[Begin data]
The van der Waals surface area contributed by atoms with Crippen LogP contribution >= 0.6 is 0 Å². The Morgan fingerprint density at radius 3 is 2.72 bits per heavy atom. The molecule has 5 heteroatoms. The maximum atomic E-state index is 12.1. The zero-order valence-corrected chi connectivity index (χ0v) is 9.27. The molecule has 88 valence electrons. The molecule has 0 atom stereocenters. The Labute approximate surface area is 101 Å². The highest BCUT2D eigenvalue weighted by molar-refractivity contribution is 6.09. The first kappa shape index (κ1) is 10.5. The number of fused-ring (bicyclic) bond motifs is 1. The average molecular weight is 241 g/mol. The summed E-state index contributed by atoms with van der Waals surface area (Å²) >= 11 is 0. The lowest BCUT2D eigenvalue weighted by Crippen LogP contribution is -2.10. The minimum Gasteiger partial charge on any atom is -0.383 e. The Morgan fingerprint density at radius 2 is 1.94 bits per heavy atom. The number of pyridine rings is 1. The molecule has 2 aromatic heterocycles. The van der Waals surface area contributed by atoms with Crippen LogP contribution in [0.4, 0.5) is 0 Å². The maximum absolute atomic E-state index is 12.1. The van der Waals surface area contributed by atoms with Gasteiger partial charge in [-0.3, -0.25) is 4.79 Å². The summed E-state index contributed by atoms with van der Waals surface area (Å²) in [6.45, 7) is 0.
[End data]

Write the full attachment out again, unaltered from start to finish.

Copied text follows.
The van der Waals surface area contributed by atoms with Crippen LogP contribution >= 0.6 is 0 Å². The Morgan fingerprint density at radius 3 is 2.72 bits per heavy atom. The molecule has 5 heteroatoms. The maximum atomic E-state index is 12.1. The zero-order valence-corrected chi connectivity index (χ0v) is 9.27. The molecule has 88 valence electrons. The molecule has 0 atom stereocenters. The Labute approximate surface area is 101 Å². The highest BCUT2D eigenvalue weighted by molar-refractivity contribution is 6.09. The first kappa shape index (κ1) is 10.5. The number of fused-ring (bicyclic) bond motifs is 1. The average molecular weight is 241 g/mol. The summed E-state index contributed by atoms with van der Waals surface area (Å²) >= 11 is 0. The lowest BCUT2D eigenvalue weighted by Crippen LogP contribution is -2.10. The minimum Gasteiger partial charge on any atom is -0.383 e. The Morgan fingerprint density at radius 2 is 1.94 bits per heavy atom. The number of pyridine rings is 1. The molecule has 2 aromatic heterocycles. The van der Waals surface area contributed by atoms with Crippen LogP contribution in [0.4, 0.5) is 0 Å². The maximum absolute atomic E-state index is 12.1. The van der Waals surface area contributed by atoms with Gasteiger partial charge in [-0.3, -0.25) is 4.79 Å². The summed E-state index contributed by atoms with van der Waals surface area (Å²) in [6.45, 7) is 0.